The Rotary flag was raised at the Innisfil Town Hall early on Wednesday morning, marking Rotary Day in the municipality.
Ten years ago, the Rotary was introduced in Innisfil, although it took another year before the new club earned its charter.
With Mayor Lynn Dollin and members of council in attendance, special guests from the community, and from Rotary’s executive – including District 7010 Governor Susan Davidson – Innisfil Rotarians raised the flag, then celebrated with a breakfast and awards ceremony honouring its community partners.
Receiving Paul Harris Fellowships, named for the founder of Rotary, were Beulah Courtney, for her work with the Innisfil Food Bank and the Clothing Depot at Innisfil Community Church; Rev. Glen Eagle, for his work with Christmas for Kids, the food bank, counselling and support; and Gloria Noseworthy, founder of CrossRoads community centre, a drop-in program for young adults with special needs.
Noseworthy explained that while there are supports for special-needs children within the school system, “when they turn 21 and are out of the school system, there is no program anywhere in the rural area… No programming for them to go to, to encourage continuing education, to work on social skills.”
Where programs are available, there are lengthy waiting lists. CrossRoads provides a drop-in on Monday nights for 33 special-needs adults, from Newmarket to Orillia – “a fun night, learning life skills.”
There was also a donation to KOA Care Camps, for kids with cancer, of $402 raised through local sales of the Rotary Ca$h Calendar.
Established by the owners of KOA Campgrounds, the care camps send young cancer patients, their siblings and their doctors to summer camp, allowing them to have fun and be kids, while still receiving the care they need.
Matt Stovold, of the Cookstown KOA, accepted the cheque and thanked the club for its 10 years of support, raising more than $10,000 in total for “kids battling cancer.”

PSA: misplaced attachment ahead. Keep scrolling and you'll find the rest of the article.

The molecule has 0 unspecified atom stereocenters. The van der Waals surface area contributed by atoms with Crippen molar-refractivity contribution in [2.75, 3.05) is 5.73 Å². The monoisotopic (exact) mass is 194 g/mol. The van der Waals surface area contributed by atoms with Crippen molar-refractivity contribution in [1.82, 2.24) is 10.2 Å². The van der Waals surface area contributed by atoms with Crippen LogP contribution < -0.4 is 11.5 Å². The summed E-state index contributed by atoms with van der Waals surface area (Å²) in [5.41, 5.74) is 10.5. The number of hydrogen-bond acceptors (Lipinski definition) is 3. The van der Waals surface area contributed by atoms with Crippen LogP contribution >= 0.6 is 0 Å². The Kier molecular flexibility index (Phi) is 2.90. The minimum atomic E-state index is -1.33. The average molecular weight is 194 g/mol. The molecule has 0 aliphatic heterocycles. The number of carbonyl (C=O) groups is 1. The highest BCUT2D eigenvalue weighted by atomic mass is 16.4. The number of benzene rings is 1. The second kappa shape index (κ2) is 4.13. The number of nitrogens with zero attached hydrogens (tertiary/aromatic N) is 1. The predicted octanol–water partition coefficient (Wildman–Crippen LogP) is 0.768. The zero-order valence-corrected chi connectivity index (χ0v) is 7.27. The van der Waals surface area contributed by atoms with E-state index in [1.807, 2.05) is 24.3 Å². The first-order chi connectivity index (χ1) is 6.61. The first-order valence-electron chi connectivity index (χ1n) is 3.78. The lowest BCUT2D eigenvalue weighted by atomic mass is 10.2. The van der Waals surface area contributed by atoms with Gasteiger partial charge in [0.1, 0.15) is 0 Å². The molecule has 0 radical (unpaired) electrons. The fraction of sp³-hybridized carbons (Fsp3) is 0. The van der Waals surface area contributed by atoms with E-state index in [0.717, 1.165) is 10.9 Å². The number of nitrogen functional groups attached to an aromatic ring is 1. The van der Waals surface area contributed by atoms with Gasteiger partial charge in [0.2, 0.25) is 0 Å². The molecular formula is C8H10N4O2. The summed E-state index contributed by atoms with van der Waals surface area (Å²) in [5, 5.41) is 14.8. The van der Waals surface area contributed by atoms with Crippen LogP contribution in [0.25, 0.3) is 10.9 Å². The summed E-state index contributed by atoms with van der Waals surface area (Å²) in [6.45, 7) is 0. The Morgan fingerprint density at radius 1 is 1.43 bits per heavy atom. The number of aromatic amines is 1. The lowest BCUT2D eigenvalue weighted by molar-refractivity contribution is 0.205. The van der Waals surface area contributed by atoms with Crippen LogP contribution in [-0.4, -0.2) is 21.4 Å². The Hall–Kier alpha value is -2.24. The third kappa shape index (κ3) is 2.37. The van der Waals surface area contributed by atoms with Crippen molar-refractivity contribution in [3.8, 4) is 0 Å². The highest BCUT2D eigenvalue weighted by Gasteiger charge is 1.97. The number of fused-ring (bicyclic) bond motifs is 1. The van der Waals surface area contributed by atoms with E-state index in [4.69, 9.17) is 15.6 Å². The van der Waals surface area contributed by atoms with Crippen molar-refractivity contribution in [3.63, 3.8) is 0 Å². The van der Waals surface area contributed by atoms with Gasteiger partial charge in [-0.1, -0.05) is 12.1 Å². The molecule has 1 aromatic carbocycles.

There was even a mystery solved at the event.
Past president and charter member Barb Baguley had been given a box that was found in an office and had been gathering dust for years. Inside were a Paul Harris Fellow pin, and an award inscribed with the name of Innisfil Rotary President Grace Doiron.
Davidson explained that for every US$1,000 donated to the Rotary International Foundation, a Paul Harris Fellowship is awarded. Doiron has received eight of the awards, but “in addition to that, she also left a bequest in her will… at least US$10,000 to the Rotary Foundation,” Davidson said. The rediscovered award recognized that bequest.
Speeches from Rotarians emphasized the connections and positivity of Rotary, and its motto: Service Above Self.
Davidson noted this year’s Rotary International President’s theme is "Be the Inspiration."
She told club members: "For the last 10 years, this club has certainly been the inspiration” – not only in the community, but globally, through its support of Shelterbox, and service work in Dominica.
“The impact of this club is so far-reaching,” she said. “Thank you for the difference you make. Thank you for the fellowship.”
“They say, if you want something done, ask a busy person,” said Innisfil Mayor Dollin. “I say, if you want something done, ask a Rotarian… We’re proud of everything you’ve done for the town.”
That includes contributions to Pitch-In Day community clean-up, the Santa Claus Parade, food bank, library, Rotary Trail and other community projects.
The mayor proclaimed June 12 as Rotary Day in the Town of Innisfil, and June as Rotary month.
There are currently more than 33,000 Rotary Clubs around the world, in more than 200 countries and regions – “a global network of 1.2 million leaders,” said Dollin. “We’re so lucky to have you in our community.”
President Grace Doiron thanked everyone, “for helping us celebrate this amazing day.”
Doiron added, “I am so proud to be a Rotarian… Service Above Self – it is our motto, and Rotarians live that every day, not only here but around the world,” promoting peace, providing clean water, fighting disease, encouraging education and maternal health, and supporting economic prosperity.
“A lot of people thought that we were a BNI (Business Networking International), but we’re not," said Baguley. "We’re a service organization.”
The Rotary Club, which meets at 7:30 a.m. on Wednesday mornings at the Lakeshore Library in Innisfil, is open to both men and women, and currently has 35 regular members, five honorary members, and at least two corporate members – the Town of Innisfil and South Simcoe Police Service.
“We are an organization dedicated to helping others,” said incoming club president Anne Kell. “We find working together we can make a bigger difference than working alone.”
And, she said, just wait until next year – when the club holds its official 10th anniversary of receiving its charter.